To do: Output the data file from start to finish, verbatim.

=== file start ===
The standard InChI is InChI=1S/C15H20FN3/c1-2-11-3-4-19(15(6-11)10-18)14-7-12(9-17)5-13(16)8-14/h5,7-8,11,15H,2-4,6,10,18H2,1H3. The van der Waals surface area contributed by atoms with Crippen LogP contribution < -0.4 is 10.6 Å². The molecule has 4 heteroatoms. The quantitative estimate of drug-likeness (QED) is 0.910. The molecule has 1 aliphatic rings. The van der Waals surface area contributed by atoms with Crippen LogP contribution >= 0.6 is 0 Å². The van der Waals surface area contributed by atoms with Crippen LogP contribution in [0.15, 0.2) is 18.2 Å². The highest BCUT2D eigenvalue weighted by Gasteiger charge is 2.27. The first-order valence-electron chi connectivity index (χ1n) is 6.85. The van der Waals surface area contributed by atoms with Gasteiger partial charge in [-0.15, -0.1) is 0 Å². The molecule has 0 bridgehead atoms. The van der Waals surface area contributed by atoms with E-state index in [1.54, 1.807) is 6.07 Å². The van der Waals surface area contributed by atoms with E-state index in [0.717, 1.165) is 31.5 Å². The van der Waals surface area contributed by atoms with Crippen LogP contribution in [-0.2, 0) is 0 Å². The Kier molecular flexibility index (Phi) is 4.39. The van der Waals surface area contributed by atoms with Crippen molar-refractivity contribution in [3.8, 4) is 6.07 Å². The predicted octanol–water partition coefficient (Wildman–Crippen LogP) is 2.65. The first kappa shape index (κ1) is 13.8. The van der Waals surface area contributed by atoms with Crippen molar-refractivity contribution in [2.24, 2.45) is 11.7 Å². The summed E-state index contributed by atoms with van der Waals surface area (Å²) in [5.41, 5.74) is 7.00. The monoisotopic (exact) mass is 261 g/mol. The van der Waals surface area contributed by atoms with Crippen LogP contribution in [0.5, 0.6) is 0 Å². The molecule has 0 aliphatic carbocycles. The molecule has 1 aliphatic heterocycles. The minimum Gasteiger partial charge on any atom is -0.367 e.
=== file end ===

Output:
The standard InChI is InChI=1S/C15H20FN3/c1-2-11-3-4-19(15(6-11)10-18)14-7-12(9-17)5-13(16)8-14/h5,7-8,11,15H,2-4,6,10,18H2,1H3. The van der Waals surface area contributed by atoms with Crippen LogP contribution < -0.4 is 10.6 Å². The molecule has 4 heteroatoms. The quantitative estimate of drug-likeness (QED) is 0.910. The molecule has 1 aliphatic rings. The van der Waals surface area contributed by atoms with Crippen LogP contribution >= 0.6 is 0 Å². The van der Waals surface area contributed by atoms with Crippen LogP contribution in [0.15, 0.2) is 18.2 Å². The highest BCUT2D eigenvalue weighted by Gasteiger charge is 2.27. The first-order valence-electron chi connectivity index (χ1n) is 6.85. The van der Waals surface area contributed by atoms with Gasteiger partial charge in [-0.15, -0.1) is 0 Å². The molecule has 0 bridgehead atoms. The van der Waals surface area contributed by atoms with E-state index in [1.54, 1.807) is 6.07 Å². The van der Waals surface area contributed by atoms with E-state index in [0.717, 1.165) is 31.5 Å². The van der Waals surface area contributed by atoms with Crippen LogP contribution in [-0.2, 0) is 0 Å². The Kier molecular flexibility index (Phi) is 4.39. The van der Waals surface area contributed by atoms with Crippen molar-refractivity contribution in [3.8, 4) is 6.07 Å². The predicted octanol–water partition coefficient (Wildman–Crippen LogP) is 2.65. The first kappa shape index (κ1) is 13.8. The van der Waals surface area contributed by atoms with Crippen molar-refractivity contribution in [2.24, 2.45) is 11.7 Å². The summed E-state index contributed by atoms with van der Waals surface area (Å²) in [5.41, 5.74) is 7.00. The monoisotopic (exact) mass is 261 g/mol. The van der Waals surface area contributed by atoms with Crippen LogP contribution in [0.5, 0.6) is 0 Å². The molecule has 0 aliphatic carbocycles. The molecule has 1 aliphatic heterocycles. The minimum Gasteiger partial charge on any atom is -0.367 e.